Extending the ERC20 token standard with a user-friendly account recovery mechanism


In current ERC20 smart contracts a loss of the private key means an irrecoverable loss of the ERC20 tokens associated with an address. This fact scares non-technical users. This text describes a simple user-friendly mechanism to recover access to tokens.


In its simplest form the owner chooses a password and stores a double-hashed version of the password in the smart contract. Anybody can then send a commit with the address he request funds from, a certain amount of tokens as a stake and the hash (not the double-hash) of the password. There can only be one pending commit per time frame. Then the person who successfully commits must reveal the clear text password. If the clear text password matches the commited hash and the double-hashed version stored in the smart contract he can access funds. If he doesn’t reveal or the provided clear text password doesn’t match, the provided stake is lost forever.


A commit reveal scheme is obviously necessary to prevent a miner from extracting the clear text password from a transaction, discard the transaction and send his own transaction to request access to funds. A miner has however no incentive to imitate a commit transaction because he is unable to reveal – he doesn’t have the password and would loose the required stake. When the user successfully commited nobody else can commit because there is only one commit per time frame. Then the user has the possibility to reveal in a certain time frame and nobody can stop him from doing so.

Obviously an attacker could double hash many different common passwords and match them with double hashes stored on the contract. To prevent this the user must have a long enough password. However one can trick here. The user can just have a “common” password and append a personal unique identifier like FirstNameSecondNameBirthplaceParentNames . This unique identifier acts a source of randomness. There is not additional burden because people remember these things and they can even be public. It makes it economically infeasible for an attacker to simply hash through all “common” password because he would have to do it for every single person.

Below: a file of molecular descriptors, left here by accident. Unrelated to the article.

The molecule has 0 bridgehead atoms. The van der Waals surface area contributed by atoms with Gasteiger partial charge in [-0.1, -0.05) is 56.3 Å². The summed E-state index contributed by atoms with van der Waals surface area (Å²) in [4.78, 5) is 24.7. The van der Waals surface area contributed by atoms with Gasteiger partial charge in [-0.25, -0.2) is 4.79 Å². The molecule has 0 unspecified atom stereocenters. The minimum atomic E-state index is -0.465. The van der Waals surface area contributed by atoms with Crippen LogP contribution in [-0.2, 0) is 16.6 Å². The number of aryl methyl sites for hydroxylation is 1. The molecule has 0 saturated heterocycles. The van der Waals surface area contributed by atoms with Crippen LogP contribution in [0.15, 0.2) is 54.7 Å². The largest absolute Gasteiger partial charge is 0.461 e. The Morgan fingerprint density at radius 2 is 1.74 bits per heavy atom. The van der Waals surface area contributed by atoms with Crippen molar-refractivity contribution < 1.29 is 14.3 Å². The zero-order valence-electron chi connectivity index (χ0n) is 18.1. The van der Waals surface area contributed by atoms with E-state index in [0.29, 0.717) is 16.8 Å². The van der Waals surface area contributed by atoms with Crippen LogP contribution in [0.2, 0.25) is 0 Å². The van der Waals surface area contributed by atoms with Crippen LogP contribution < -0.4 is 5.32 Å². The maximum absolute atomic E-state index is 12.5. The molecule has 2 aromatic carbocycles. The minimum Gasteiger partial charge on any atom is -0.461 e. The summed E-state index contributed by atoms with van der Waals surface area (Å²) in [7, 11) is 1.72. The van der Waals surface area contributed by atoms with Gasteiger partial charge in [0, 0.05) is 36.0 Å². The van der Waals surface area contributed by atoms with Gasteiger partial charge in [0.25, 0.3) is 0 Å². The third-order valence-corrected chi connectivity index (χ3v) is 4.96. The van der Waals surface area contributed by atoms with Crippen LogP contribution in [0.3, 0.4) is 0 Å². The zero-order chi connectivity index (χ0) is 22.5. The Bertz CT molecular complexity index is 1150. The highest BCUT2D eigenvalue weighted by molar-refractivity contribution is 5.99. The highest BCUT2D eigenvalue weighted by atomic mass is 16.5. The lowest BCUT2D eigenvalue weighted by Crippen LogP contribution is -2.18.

One can also simply steal the password of the owner. To make these attacks infeasible and to add an additional layer of security the owner of the funds (who still controls the private key if only his password is stolen) can abort every commit and the person who commited loses his stake. An attacker who steals the password would not commit assuming the owner would abort. Also the owner can change the password by storing a different double hash of a new password.

One important point is the overhead for the smart contract usage. But this overhead is actually quite low. The existing transfer functionality could just remain the same. One just have to add a mapping from addresses to the double-hash of passwords and the functionality to commit and reveal. Also this recovery option can be fully optional. If the user does not store a double-hash of the password onchain all remains as it is today.